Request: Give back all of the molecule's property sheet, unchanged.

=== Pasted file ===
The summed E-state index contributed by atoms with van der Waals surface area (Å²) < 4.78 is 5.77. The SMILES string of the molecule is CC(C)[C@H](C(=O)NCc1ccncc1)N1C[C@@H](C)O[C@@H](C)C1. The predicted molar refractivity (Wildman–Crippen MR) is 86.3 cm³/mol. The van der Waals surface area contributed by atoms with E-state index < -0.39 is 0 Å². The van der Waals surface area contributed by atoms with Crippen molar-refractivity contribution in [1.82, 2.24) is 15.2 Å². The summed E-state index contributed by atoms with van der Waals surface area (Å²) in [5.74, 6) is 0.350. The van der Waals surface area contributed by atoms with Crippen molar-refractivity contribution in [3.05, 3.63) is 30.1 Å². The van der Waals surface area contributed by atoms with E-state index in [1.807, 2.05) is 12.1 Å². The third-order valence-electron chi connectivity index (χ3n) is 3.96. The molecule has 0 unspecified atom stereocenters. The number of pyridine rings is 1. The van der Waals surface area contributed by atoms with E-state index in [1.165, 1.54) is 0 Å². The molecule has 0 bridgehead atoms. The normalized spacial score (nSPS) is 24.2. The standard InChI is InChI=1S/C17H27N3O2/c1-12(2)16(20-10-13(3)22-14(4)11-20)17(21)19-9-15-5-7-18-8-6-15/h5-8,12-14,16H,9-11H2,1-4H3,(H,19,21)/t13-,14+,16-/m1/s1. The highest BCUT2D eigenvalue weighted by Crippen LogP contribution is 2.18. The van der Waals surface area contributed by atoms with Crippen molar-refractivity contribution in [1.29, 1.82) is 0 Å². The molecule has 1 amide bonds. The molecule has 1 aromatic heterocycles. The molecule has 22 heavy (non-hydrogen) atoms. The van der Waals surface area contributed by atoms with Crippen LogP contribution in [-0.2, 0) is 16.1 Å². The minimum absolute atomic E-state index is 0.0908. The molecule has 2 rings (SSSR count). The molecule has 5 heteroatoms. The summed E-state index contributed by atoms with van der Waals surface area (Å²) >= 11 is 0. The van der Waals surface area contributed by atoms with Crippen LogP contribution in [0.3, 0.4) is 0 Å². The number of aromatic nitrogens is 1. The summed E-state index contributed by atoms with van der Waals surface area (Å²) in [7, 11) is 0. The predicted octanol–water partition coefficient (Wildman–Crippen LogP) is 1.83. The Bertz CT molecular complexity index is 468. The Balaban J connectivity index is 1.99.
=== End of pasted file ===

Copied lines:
The summed E-state index contributed by atoms with van der Waals surface area (Å²) < 4.78 is 5.77. The SMILES string of the molecule is CC(C)[C@H](C(=O)NCc1ccncc1)N1C[C@@H](C)O[C@@H](C)C1. The predicted molar refractivity (Wildman–Crippen MR) is 86.3 cm³/mol. The van der Waals surface area contributed by atoms with E-state index < -0.39 is 0 Å². The van der Waals surface area contributed by atoms with Crippen molar-refractivity contribution in [1.82, 2.24) is 15.2 Å². The summed E-state index contributed by atoms with van der Waals surface area (Å²) in [5.74, 6) is 0.350. The van der Waals surface area contributed by atoms with Crippen molar-refractivity contribution in [3.05, 3.63) is 30.1 Å². The van der Waals surface area contributed by atoms with E-state index in [1.807, 2.05) is 12.1 Å². The third-order valence-electron chi connectivity index (χ3n) is 3.96. The molecule has 0 unspecified atom stereocenters. The number of pyridine rings is 1. The van der Waals surface area contributed by atoms with E-state index in [1.165, 1.54) is 0 Å². The molecule has 0 bridgehead atoms. The normalized spacial score (nSPS) is 24.2. The standard InChI is InChI=1S/C17H27N3O2/c1-12(2)16(20-10-13(3)22-14(4)11-20)17(21)19-9-15-5-7-18-8-6-15/h5-8,12-14,16H,9-11H2,1-4H3,(H,19,21)/t13-,14+,16-/m1/s1. The highest BCUT2D eigenvalue weighted by Crippen LogP contribution is 2.18. The van der Waals surface area contributed by atoms with Crippen molar-refractivity contribution in [1.29, 1.82) is 0 Å². The molecule has 1 amide bonds. The molecule has 1 aromatic heterocycles. The molecule has 22 heavy (non-hydrogen) atoms. The van der Waals surface area contributed by atoms with Crippen LogP contribution in [-0.2, 0) is 16.1 Å². The minimum absolute atomic E-state index is 0.0908. The molecule has 2 rings (SSSR count). The molecule has 5 heteroatoms. The summed E-state index contributed by atoms with van der Waals surface area (Å²) >= 11 is 0. The van der Waals surface area contributed by atoms with Crippen LogP contribution in [0.3, 0.4) is 0 Å². The number of aromatic nitrogens is 1. The summed E-state index contributed by atoms with van der Waals surface area (Å²) in [7, 11) is 0. The predicted octanol–water partition coefficient (Wildman–Crippen LogP) is 1.83. The Bertz CT molecular complexity index is 468. The Balaban J connectivity index is 1.99.